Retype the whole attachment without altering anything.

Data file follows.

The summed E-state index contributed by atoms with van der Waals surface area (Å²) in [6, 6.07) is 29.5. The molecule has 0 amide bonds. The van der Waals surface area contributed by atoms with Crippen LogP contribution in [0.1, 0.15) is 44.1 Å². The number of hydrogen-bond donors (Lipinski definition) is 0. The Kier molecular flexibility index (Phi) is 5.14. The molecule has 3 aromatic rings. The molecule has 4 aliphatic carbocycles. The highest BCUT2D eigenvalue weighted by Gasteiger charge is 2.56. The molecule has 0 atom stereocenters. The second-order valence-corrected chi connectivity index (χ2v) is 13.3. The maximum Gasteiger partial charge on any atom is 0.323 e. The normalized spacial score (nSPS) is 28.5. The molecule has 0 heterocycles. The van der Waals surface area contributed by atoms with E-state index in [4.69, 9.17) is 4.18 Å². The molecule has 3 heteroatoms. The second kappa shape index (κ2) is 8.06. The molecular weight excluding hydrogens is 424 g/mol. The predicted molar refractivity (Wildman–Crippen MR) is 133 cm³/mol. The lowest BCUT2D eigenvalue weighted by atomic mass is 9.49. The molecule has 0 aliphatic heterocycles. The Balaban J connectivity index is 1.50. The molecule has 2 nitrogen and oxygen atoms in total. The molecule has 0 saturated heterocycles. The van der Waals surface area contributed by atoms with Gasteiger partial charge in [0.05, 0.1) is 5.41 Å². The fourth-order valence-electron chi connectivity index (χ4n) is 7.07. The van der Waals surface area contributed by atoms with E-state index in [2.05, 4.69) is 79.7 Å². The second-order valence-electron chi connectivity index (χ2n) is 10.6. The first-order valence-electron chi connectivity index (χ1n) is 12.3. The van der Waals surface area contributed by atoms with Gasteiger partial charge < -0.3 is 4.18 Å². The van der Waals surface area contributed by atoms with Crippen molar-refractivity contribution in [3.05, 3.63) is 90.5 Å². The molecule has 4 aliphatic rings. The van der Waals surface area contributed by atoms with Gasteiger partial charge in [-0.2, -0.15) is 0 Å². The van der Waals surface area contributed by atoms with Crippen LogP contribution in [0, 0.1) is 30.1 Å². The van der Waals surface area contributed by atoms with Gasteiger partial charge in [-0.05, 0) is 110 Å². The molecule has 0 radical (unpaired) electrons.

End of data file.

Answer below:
The summed E-state index contributed by atoms with van der Waals surface area (Å²) in [6, 6.07) is 29.5. The molecule has 0 amide bonds. The van der Waals surface area contributed by atoms with Crippen LogP contribution in [0.1, 0.15) is 44.1 Å². The number of hydrogen-bond donors (Lipinski definition) is 0. The Kier molecular flexibility index (Phi) is 5.14. The molecule has 3 aromatic rings. The molecule has 4 aliphatic carbocycles. The highest BCUT2D eigenvalue weighted by Gasteiger charge is 2.56. The molecule has 0 atom stereocenters. The second-order valence-corrected chi connectivity index (χ2v) is 13.3. The maximum Gasteiger partial charge on any atom is 0.323 e. The normalized spacial score (nSPS) is 28.5. The molecule has 0 heterocycles. The van der Waals surface area contributed by atoms with E-state index in [4.69, 9.17) is 4.18 Å². The molecule has 3 heteroatoms. The second kappa shape index (κ2) is 8.06. The molecular weight excluding hydrogens is 424 g/mol. The predicted molar refractivity (Wildman–Crippen MR) is 133 cm³/mol. The lowest BCUT2D eigenvalue weighted by atomic mass is 9.49. The molecule has 0 aliphatic heterocycles. The Balaban J connectivity index is 1.50. The molecule has 2 nitrogen and oxygen atoms in total. The molecule has 0 saturated heterocycles. The van der Waals surface area contributed by atoms with Gasteiger partial charge in [0.05, 0.1) is 5.41 Å². The fourth-order valence-electron chi connectivity index (χ4n) is 7.07. The van der Waals surface area contributed by atoms with E-state index in [2.05, 4.69) is 79.7 Å². The second-order valence-electron chi connectivity index (χ2n) is 10.6. The first-order valence-electron chi connectivity index (χ1n) is 12.3. The van der Waals surface area contributed by atoms with Gasteiger partial charge < -0.3 is 4.18 Å². The van der Waals surface area contributed by atoms with Crippen molar-refractivity contribution in [3.05, 3.63) is 90.5 Å². The molecule has 4 aliphatic rings. The van der Waals surface area contributed by atoms with Gasteiger partial charge in [-0.2, -0.15) is 0 Å². The van der Waals surface area contributed by atoms with Crippen LogP contribution in [0, 0.1) is 30.1 Å². The van der Waals surface area contributed by atoms with Gasteiger partial charge in [-0.05, 0) is 110 Å². The molecule has 0 radical (unpaired) electrons.